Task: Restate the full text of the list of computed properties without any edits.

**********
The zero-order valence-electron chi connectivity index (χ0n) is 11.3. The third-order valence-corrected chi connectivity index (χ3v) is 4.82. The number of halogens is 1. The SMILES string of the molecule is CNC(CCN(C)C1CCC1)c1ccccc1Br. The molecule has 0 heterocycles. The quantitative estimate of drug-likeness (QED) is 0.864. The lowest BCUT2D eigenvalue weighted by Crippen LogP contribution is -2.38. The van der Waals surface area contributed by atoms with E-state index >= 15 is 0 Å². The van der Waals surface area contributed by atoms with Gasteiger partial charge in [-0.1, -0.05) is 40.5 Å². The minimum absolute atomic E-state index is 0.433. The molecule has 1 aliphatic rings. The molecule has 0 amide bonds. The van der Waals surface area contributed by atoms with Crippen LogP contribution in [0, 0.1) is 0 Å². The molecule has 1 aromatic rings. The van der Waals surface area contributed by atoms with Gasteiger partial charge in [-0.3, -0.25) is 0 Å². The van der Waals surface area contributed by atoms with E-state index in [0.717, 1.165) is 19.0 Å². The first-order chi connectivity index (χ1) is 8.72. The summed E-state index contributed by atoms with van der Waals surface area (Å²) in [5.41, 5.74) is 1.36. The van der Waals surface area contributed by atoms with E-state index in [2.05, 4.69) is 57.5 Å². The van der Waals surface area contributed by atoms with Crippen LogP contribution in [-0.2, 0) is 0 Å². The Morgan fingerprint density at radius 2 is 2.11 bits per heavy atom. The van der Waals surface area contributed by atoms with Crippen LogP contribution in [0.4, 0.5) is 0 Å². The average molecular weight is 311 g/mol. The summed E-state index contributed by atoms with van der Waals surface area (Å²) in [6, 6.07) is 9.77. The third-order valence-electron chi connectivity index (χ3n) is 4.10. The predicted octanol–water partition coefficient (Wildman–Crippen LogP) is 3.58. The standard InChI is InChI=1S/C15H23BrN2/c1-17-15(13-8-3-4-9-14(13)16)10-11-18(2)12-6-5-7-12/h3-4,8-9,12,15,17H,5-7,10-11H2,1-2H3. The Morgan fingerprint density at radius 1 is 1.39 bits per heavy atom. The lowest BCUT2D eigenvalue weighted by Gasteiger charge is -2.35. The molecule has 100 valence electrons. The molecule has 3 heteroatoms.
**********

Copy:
The zero-order valence-electron chi connectivity index (χ0n) is 11.3. The third-order valence-corrected chi connectivity index (χ3v) is 4.82. The number of halogens is 1. The SMILES string of the molecule is CNC(CCN(C)C1CCC1)c1ccccc1Br. The molecule has 0 heterocycles. The quantitative estimate of drug-likeness (QED) is 0.864. The lowest BCUT2D eigenvalue weighted by Crippen LogP contribution is -2.38. The van der Waals surface area contributed by atoms with E-state index >= 15 is 0 Å². The van der Waals surface area contributed by atoms with Gasteiger partial charge in [-0.1, -0.05) is 40.5 Å². The minimum absolute atomic E-state index is 0.433. The molecule has 1 aliphatic rings. The molecule has 0 amide bonds. The van der Waals surface area contributed by atoms with Crippen LogP contribution in [0, 0.1) is 0 Å². The molecule has 1 aromatic rings. The van der Waals surface area contributed by atoms with Gasteiger partial charge in [-0.3, -0.25) is 0 Å². The van der Waals surface area contributed by atoms with E-state index in [0.717, 1.165) is 19.0 Å². The first-order chi connectivity index (χ1) is 8.72. The summed E-state index contributed by atoms with van der Waals surface area (Å²) in [5.41, 5.74) is 1.36. The van der Waals surface area contributed by atoms with E-state index in [2.05, 4.69) is 57.5 Å². The van der Waals surface area contributed by atoms with Crippen LogP contribution in [-0.2, 0) is 0 Å². The Morgan fingerprint density at radius 2 is 2.11 bits per heavy atom. The van der Waals surface area contributed by atoms with Crippen LogP contribution in [0.4, 0.5) is 0 Å². The average molecular weight is 311 g/mol. The summed E-state index contributed by atoms with van der Waals surface area (Å²) in [6, 6.07) is 9.77. The third-order valence-electron chi connectivity index (χ3n) is 4.10. The predicted octanol–water partition coefficient (Wildman–Crippen LogP) is 3.58. The standard InChI is InChI=1S/C15H23BrN2/c1-17-15(13-8-3-4-9-14(13)16)10-11-18(2)12-6-5-7-12/h3-4,8-9,12,15,17H,5-7,10-11H2,1-2H3. The Morgan fingerprint density at radius 1 is 1.39 bits per heavy atom. The lowest BCUT2D eigenvalue weighted by Gasteiger charge is -2.35. The molecule has 100 valence electrons. The molecule has 3 heteroatoms.